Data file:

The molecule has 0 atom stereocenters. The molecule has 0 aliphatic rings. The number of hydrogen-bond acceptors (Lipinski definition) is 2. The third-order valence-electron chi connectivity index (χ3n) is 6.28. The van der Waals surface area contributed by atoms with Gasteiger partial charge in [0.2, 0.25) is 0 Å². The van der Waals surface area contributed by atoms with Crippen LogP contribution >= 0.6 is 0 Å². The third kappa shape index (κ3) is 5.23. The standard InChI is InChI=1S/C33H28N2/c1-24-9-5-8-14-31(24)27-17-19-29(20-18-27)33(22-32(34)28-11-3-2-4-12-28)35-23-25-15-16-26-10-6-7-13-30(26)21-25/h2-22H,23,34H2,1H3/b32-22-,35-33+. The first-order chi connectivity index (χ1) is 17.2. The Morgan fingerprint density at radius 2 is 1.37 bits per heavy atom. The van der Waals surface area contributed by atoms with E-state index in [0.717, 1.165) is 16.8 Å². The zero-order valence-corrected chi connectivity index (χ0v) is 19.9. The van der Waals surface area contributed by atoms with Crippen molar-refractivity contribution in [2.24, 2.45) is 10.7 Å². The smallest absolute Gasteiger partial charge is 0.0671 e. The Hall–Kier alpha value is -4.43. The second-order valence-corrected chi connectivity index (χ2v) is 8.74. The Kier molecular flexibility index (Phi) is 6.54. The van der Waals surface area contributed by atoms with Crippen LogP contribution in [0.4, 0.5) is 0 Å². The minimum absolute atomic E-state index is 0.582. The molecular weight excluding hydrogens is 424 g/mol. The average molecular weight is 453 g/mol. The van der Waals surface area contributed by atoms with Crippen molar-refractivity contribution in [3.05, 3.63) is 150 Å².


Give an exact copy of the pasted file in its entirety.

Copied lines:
The molecule has 0 atom stereocenters. The molecule has 0 aliphatic rings. The number of hydrogen-bond acceptors (Lipinski definition) is 2. The third-order valence-electron chi connectivity index (χ3n) is 6.28. The van der Waals surface area contributed by atoms with Gasteiger partial charge in [0.2, 0.25) is 0 Å². The van der Waals surface area contributed by atoms with Crippen LogP contribution >= 0.6 is 0 Å². The third kappa shape index (κ3) is 5.23. The standard InChI is InChI=1S/C33H28N2/c1-24-9-5-8-14-31(24)27-17-19-29(20-18-27)33(22-32(34)28-11-3-2-4-12-28)35-23-25-15-16-26-10-6-7-13-30(26)21-25/h2-22H,23,34H2,1H3/b32-22-,35-33+. The first-order chi connectivity index (χ1) is 17.2. The Morgan fingerprint density at radius 2 is 1.37 bits per heavy atom. The van der Waals surface area contributed by atoms with E-state index in [0.717, 1.165) is 16.8 Å². The zero-order valence-corrected chi connectivity index (χ0v) is 19.9. The van der Waals surface area contributed by atoms with Crippen molar-refractivity contribution in [2.24, 2.45) is 10.7 Å². The smallest absolute Gasteiger partial charge is 0.0671 e. The Hall–Kier alpha value is -4.43. The second-order valence-corrected chi connectivity index (χ2v) is 8.74. The Kier molecular flexibility index (Phi) is 6.54. The van der Waals surface area contributed by atoms with Crippen LogP contribution in [0.4, 0.5) is 0 Å². The minimum absolute atomic E-state index is 0.582. The molecular weight excluding hydrogens is 424 g/mol. The average molecular weight is 453 g/mol. The van der Waals surface area contributed by atoms with Crippen molar-refractivity contribution in [3.05, 3.63) is 150 Å².